A crew of five OPPD linemen spent three days in the Fremont area during the height of the March 15 flooding searching for drivable roads to keep up with calls.
The area – turned into an island by floodwaters – saw plenty of devastation. The crew, with more than 70 years’ experience between them, saw cars abandoned in high water and people evacuating their water-submerged homes in rescue boats, all under the constant thrum of Blackhawk helicopters overhead.
The five – crew leader Bruce Hamel, Clayton Auer, Travis Grell, Kevin Schulze and Dustin Cabrera – kept busy reconnecting, and in some cases disconnecting power (at the request of emergency management agencies), to customers in the area. They helped maintain power at a substation. At night they slept in their trucks.
Just don’t call them heroes.
They won’t have any of that.
“We weren’t heroes, we were just doing our job,” said Hamel, who has been with OPPD 32 years. “We got paid well for what we did. The true heroes were the volunteer fire departments and all those people who donated their time. We didn’t save anybody. We made life a little more comfortable for them, that’s all.”
And, Hamel stressed, every crew at OPPD would have done the exact same thing in that situation. In fact, they already have.
Every time a bad storm hits, every time another state called for mutual aid, every trouble call or restoration job.
They do this kind of work every day.
“This wasn’t anything out of the ordinary for us, really,” said Auer. “We got all these calls asking if we were ok, but that’s what we do. We were busy and took naps or slept when we needed to so we would stay fresh. But we had it better than most of the other people. We were dry, could sleep in our trucks, and had food and gas. A lot of people didn’t have that.”
Friday, March 15 started out as a normal day for the crew. Heavy rains had ended and the sun was out. They had a trouble call in Valley where a circuit tripped and one customer remained without power. Shortly after crossing the bridge on Q Street to respond to that initial call, the bridge was closed and would remain so for three days.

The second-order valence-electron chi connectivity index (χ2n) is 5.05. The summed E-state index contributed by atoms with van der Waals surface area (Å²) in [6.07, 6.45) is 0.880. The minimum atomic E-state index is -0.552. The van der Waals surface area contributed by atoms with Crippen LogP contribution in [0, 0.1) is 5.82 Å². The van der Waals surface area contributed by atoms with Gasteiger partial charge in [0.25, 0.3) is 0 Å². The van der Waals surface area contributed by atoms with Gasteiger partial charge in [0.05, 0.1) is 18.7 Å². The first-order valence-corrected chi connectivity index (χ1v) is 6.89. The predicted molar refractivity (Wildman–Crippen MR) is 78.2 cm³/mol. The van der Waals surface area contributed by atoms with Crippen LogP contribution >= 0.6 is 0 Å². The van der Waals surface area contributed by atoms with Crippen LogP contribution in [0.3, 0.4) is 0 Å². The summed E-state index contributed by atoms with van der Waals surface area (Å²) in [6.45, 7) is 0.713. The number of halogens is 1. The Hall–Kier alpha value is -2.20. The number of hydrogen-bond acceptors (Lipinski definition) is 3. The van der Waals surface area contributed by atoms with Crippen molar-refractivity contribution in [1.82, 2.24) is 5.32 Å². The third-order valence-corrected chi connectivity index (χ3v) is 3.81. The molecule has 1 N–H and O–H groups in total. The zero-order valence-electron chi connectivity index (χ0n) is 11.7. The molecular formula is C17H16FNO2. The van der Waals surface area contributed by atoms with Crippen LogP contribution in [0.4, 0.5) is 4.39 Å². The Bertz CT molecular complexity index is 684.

That afternoon, more bridges and highways closed as flood waters quickly rose across the region.
The road into Valley was clear. Auer said it was covered with water an hour later.
“We had to take the onramp to get back on, the water came that quickly,” Auer said.
The crew saw how quickly the situation deteriorated. Soon they saw rescue boats everywhere and the constant hum of Blackhawk helicopters overhead.
It looked like they were surrounded by a giant lake.
But they kept working, kept responding to calls.
They spent days criss-crossing among Hooper, North Bend, Fremont, and Valley, often taking different routes each time as roads deteriorated. They relied on Joe Kreifels, an OPPD linemen from the North Bend area, to relay the best routes.
The crew was able to restore the town of Fremont after an issue at a substation.
Hamel said the most stressful work was at a substation near Valley.
OPPD was worried a substation in the Valley area, which helps power Fremont and some industrial customers, was going to take on water.
An ongoing fiber optic network expansion project left a transmission line out of service that would soon become a critical connection between OPPD and Fremont. Final work was scheduled for the same time as when the flooding occurred. Operations requested the line be restored quickly to provide an additional interconnect between the two utilities.